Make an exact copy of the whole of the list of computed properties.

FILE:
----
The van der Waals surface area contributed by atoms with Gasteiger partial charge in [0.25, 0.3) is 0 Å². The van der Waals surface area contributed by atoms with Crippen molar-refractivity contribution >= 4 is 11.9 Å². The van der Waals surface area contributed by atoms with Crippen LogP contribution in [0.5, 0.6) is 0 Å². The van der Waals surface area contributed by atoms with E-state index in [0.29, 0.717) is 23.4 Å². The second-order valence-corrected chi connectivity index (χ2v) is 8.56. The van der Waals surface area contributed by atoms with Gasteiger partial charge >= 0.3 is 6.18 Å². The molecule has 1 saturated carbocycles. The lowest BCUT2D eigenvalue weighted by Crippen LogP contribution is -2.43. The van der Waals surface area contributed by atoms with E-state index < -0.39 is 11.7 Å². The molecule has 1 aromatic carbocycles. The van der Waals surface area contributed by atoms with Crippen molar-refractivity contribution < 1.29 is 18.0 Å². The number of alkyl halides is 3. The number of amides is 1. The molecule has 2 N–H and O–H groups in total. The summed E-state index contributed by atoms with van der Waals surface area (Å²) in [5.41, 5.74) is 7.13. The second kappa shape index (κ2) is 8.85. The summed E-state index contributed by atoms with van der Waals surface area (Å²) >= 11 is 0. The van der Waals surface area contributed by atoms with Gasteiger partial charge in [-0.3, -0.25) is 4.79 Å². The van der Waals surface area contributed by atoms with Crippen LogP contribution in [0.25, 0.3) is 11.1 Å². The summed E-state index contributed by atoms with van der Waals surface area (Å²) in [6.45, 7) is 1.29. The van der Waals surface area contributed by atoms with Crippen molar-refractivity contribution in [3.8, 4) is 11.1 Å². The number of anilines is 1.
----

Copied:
The van der Waals surface area contributed by atoms with Gasteiger partial charge in [0.25, 0.3) is 0 Å². The van der Waals surface area contributed by atoms with Crippen molar-refractivity contribution >= 4 is 11.9 Å². The van der Waals surface area contributed by atoms with Crippen LogP contribution in [0.5, 0.6) is 0 Å². The van der Waals surface area contributed by atoms with E-state index in [0.29, 0.717) is 23.4 Å². The second-order valence-corrected chi connectivity index (χ2v) is 8.56. The van der Waals surface area contributed by atoms with Gasteiger partial charge >= 0.3 is 6.18 Å². The molecule has 1 saturated carbocycles. The lowest BCUT2D eigenvalue weighted by Crippen LogP contribution is -2.43. The van der Waals surface area contributed by atoms with E-state index < -0.39 is 11.7 Å². The molecule has 1 aromatic carbocycles. The van der Waals surface area contributed by atoms with Crippen molar-refractivity contribution < 1.29 is 18.0 Å². The number of alkyl halides is 3. The number of amides is 1. The molecule has 2 N–H and O–H groups in total. The summed E-state index contributed by atoms with van der Waals surface area (Å²) in [5.41, 5.74) is 7.13. The second kappa shape index (κ2) is 8.85. The summed E-state index contributed by atoms with van der Waals surface area (Å²) >= 11 is 0. The van der Waals surface area contributed by atoms with Gasteiger partial charge in [-0.3, -0.25) is 4.79 Å². The van der Waals surface area contributed by atoms with Crippen LogP contribution in [0.25, 0.3) is 11.1 Å². The summed E-state index contributed by atoms with van der Waals surface area (Å²) in [6.45, 7) is 1.29. The van der Waals surface area contributed by atoms with Crippen molar-refractivity contribution in [3.8, 4) is 11.1 Å². The number of anilines is 1.